Meeting with a colleague recently, we shared the overriding experience of helplessness we both feel. They work in direct services, I work in journalism, but we shared the sense that there was a lot more we needed to be doing and that what we have to offer simply isn’t enough.
It’s a hard feeling to have as I announce that I am leaving Real Change. I started out as a reporter in November of 2011 and eventually became editor.
Looking backward at my nearly seven years here on the job at Real Change, I see the ebb and flow of progress in the work we have done here. At this time I am leaving — thankfully to continue my career in journalism, editing at the South Seattle Emerald — I see a city that is in the grip of struggle.
Some of the progress many worked hard to achieve fell to pieces in the last few months, and the overwhelming negativity and divisiveness pervading our national conversation has found its own brand of vitriol right here in Seattle in our discussion of how to help people living on the streets.
When you work at a place like Real Change, you want to feel like you left the world in a little better shape than you found it. But it’s hard to feel that way, despite the many successes this organization and our newsroom has accomplished. It’s hard because homelessness grows every year, our solutions fall short of what’s truly needed to bring everyone indoors, and the answers feel just a little bit further out of reach.
Early in my time at Real Change, I took our former Board President David Bloom out for coffee. He was a friend before I came to Real Change, and I had a simple question for him: “How do you keep doing it?”
I wanted to know how — after decades of service in churches, nonprofits, political spheres and campaigns for public office — he keeps going with this work.
The answer was simple and complicated. He simply looked forward and moved forward and kept doing it. But the take-home message he had for me was to exercise. Because we can’t keep at it if we’re not taking care of ourselves.
We can’t keep at it if we’re not taking care of ourselves
It strikes me that the ability to keep moving forward has to do with relationships. Because the lie we tell ourselves when we enter service jobs is that we’re going to save the world. We can’t.
In the last 13 years in this field, I have learned what a lot of journalists had to coming out of school: I’m no Woodward or Bernstein, and the likelihood of me taking down a president in my career is slim at best.
I can’t fix the world. But I can make a connection and a difference to a few people. We may not, alone, be able to solve the great challenges that face us. But we can make great change with a few people. That can have a cumulative effect.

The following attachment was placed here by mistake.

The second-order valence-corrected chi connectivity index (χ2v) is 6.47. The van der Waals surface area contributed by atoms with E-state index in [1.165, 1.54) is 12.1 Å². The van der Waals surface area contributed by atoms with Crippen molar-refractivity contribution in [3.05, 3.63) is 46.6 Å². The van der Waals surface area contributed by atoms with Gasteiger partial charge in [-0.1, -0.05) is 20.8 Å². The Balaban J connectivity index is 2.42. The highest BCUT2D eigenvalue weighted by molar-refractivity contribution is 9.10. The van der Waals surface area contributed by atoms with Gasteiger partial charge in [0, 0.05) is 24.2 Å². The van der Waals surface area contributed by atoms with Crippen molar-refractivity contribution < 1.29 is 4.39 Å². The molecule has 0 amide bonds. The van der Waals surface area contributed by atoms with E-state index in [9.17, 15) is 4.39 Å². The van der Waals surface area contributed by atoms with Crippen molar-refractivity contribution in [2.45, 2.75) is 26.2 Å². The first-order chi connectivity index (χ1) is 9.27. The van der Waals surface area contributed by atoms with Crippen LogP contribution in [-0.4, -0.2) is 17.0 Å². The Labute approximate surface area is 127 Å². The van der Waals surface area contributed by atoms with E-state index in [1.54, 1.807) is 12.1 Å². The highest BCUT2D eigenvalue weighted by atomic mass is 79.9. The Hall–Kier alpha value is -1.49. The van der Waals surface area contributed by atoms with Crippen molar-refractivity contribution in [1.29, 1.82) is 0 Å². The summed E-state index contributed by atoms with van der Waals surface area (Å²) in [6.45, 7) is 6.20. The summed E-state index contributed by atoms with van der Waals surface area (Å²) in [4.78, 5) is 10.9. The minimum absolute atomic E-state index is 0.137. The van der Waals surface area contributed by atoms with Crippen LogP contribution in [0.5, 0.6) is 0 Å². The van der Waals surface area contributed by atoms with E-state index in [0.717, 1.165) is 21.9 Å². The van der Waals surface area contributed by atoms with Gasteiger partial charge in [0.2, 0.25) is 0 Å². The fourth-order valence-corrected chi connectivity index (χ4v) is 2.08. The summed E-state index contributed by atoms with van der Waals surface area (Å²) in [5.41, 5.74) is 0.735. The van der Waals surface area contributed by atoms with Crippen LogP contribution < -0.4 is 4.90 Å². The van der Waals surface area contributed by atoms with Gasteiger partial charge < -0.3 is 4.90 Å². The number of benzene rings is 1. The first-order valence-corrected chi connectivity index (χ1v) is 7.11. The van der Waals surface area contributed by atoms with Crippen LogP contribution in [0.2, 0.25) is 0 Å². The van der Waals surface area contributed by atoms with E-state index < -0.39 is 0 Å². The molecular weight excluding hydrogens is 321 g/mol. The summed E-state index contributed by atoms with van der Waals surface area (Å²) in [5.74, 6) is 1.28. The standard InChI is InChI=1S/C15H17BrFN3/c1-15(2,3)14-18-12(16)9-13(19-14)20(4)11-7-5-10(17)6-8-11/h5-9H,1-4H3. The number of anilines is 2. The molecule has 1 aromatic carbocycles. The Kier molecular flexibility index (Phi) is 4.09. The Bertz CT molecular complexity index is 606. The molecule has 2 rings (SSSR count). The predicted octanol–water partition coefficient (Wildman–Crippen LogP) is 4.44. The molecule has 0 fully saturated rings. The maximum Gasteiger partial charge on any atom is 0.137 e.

We may not, alone, be able to solve the great challenges that face us. But we can make great change with a few people.
Facing Homelessness Founder Rex Hohlbein has been talking this line for a long time. The organization’s catch-phrase is “Just say hello.” Because saying “hello” builds a connection, which can turn to help, which can become a friendship, and suddenly we’re off to the races. Suddenly the homeless people in our midst are not these enigmas but our friends.
Connection is what we offer at Real Change. It’s a reader offering to help a vendor repair their car. It’s a vendor bringing in food to share with staff and volunteers. It’s a community pooling resources to support a vendor who was blinded by a violent attack. It’s an article that opens your worldview in a way you never expected. It’s vendors, volunteers and staff in the street, calling for change and seeing it happen — or holding each other up when it doesn’t. It’s vendors speaking in their own voices, in issues like this edition of Real Change, sharing their own solutions and imagining a better world.
Staff members come and go from Real Change. So do vendors. It’s a mark of what this organization has become that the connections have not gone away.
It’s the lesson I’ll be taking with me wherever I go with my career — at the South Seattle Emerald and everything else facing me in my future.
Have a story idea? Email us at communications (at) realchangenews (dot) org. Check out the full July 18 - July 24 issue.
Real Change is a non-profit organization advocating for economic, social and racial justice. Since 1994 our award-winning weekly newspaper has provided an immediate employment opportunity for people who are homeless and low income. Learn more about Real Change.